sets of checkboxes without any meaning.

Regardless of whether you have a GUI or a command line interface,
the problem is only when you don't know how to do something.  So
what's really needed here is an easier way to get up the learning
curve.  What new users generally consider the most unfriendly things
are the lack of responsiveness of the shell, and the poor (for them)

A few people have already mentioned the need for secondary help.  Here
at OSU, we've started using the World Wide Web as a hypertext structure
for providing documentation.  The applications TkWWW, and XMosaic both
provide good interfaces.  Our intended audience is new majors who will
be using UNIX in most of their courses at OSU, but have no prior
experience.  The only task that remains is to complete the
documentation in an organized fashion.  This turns out to be a larger
task than you might think, and we've barely made a dent.  But WWW is
certainly a realistic choice thats functional today.

The other thing that can be done is a better shell.  For starters, tcsh
can be configured to do a heck of a lot.  Command completion and file
completion are just the start.  It can be configured to do different
completions with different commands, for instance rlogin could be
configured to give a completion list of host names that could be used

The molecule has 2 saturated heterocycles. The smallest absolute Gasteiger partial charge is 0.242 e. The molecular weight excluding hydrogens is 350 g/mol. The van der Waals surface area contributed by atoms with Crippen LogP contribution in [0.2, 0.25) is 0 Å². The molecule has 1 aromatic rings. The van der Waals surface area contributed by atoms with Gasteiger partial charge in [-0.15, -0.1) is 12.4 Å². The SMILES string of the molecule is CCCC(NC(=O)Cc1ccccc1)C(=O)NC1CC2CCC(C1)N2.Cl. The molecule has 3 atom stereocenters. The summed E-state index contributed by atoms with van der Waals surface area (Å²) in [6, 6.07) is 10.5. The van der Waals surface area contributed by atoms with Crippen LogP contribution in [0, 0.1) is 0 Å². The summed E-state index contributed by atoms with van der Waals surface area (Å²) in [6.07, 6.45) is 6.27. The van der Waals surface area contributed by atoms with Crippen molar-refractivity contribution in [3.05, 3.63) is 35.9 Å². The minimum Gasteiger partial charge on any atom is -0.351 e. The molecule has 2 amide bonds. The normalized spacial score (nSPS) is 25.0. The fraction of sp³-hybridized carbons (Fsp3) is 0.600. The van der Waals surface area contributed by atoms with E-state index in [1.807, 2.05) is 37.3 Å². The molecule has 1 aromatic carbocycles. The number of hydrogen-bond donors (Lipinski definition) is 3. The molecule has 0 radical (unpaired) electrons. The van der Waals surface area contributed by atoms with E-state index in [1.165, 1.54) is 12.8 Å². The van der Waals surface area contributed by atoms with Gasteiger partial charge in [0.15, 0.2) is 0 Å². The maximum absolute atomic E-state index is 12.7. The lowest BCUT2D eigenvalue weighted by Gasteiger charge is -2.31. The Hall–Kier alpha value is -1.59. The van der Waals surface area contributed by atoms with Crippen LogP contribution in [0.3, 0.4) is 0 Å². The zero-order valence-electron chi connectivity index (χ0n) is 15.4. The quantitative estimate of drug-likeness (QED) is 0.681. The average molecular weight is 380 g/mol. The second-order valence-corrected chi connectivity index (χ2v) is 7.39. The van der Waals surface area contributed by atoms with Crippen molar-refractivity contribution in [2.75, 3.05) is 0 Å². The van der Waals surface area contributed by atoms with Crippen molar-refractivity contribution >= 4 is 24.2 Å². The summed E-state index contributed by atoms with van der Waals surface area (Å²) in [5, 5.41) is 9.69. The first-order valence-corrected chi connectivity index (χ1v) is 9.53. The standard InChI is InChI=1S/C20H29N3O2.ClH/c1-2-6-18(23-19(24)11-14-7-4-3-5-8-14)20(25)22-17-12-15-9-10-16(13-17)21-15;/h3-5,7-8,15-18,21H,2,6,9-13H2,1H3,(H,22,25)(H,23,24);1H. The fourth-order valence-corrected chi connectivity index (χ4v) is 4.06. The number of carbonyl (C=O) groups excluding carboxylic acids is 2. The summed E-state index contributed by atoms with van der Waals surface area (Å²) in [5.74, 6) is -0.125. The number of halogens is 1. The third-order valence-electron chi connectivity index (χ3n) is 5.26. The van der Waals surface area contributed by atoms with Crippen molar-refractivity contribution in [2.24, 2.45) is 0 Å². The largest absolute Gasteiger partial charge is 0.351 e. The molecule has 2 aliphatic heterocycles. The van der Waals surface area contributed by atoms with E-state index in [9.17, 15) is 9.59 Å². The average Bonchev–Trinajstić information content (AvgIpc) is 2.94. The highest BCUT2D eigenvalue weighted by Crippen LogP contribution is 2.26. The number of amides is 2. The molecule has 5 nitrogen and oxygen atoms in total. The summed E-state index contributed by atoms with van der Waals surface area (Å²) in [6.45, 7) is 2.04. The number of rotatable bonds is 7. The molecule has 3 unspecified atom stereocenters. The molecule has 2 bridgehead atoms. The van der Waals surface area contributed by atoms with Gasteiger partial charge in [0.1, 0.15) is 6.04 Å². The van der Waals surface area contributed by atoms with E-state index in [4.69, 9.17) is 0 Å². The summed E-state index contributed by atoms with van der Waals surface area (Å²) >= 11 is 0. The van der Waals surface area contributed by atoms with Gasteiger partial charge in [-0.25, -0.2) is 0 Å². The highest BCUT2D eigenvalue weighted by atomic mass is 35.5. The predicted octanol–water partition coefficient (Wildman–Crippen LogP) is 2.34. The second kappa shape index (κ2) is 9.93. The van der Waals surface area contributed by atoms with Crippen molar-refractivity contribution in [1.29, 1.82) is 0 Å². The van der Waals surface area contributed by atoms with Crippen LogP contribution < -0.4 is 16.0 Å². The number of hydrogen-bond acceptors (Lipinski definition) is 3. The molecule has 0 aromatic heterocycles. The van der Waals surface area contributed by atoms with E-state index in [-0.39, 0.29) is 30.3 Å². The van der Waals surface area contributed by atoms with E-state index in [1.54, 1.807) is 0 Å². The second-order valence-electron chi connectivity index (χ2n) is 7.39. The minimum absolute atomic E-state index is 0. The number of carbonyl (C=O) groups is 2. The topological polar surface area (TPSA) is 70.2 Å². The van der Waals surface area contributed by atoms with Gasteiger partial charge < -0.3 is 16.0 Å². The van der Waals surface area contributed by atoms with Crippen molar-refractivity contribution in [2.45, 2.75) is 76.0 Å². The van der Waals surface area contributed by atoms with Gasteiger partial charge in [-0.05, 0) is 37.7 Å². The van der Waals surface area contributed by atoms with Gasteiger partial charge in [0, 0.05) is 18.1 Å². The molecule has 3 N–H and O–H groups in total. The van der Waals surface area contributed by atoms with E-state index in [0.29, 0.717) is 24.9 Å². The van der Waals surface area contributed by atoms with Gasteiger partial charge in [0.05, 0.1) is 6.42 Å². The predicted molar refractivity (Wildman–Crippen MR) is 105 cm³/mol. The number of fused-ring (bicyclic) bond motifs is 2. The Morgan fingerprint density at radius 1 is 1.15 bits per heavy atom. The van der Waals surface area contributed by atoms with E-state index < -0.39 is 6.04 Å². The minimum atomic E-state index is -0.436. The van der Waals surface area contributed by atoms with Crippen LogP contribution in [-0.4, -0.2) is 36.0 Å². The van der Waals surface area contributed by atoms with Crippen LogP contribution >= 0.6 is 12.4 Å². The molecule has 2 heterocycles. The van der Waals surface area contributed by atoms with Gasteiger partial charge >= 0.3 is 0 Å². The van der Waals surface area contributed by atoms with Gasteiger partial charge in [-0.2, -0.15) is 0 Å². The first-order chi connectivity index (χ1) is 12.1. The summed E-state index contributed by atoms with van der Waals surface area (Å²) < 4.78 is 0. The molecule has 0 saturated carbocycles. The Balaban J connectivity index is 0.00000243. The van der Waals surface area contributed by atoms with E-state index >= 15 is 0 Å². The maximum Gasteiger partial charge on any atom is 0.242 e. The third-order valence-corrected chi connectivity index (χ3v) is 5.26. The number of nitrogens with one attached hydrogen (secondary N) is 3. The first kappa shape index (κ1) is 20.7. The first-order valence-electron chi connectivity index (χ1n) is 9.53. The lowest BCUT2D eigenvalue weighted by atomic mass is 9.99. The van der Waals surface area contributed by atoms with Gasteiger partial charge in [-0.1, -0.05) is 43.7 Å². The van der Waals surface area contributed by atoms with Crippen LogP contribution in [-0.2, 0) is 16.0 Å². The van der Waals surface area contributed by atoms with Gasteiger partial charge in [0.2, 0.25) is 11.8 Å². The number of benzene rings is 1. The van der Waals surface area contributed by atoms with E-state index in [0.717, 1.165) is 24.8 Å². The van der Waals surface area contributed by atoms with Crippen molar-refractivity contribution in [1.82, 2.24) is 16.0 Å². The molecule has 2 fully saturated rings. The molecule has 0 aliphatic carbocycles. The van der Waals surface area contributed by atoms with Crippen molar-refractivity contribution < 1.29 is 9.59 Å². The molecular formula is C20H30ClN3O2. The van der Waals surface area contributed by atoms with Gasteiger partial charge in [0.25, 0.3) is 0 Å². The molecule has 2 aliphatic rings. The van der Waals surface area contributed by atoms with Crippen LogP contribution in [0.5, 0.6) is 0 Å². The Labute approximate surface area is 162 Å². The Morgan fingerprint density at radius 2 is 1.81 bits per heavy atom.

for its second argument.  Most important, a precmd alias can be set up
to indicate the success or failure of each command as it happens.  The
brand new user will appreciate seeing "Command succeeded" after they
type "rm foo", rather than seeing nothing.  Tcsh also will provide
configurable help for every command (defaults to the man page), command
line editing (of course), and spell correction.

The work needed to configure tcsh in this way is not trivial.  But it
only needs to be done four or five times before we get it about right. :-)
Once it is done, you'd have something that even the tradition-bound
experts would be interested in.

There are other small things that can also be done to help the new user.
Obviously, they don't need 2494 commands in their path when they first
start.  They should start out with an environment set up for them already,
but something they can modify as they gain experience.

The other major class of user is the person who never needs to see UNIX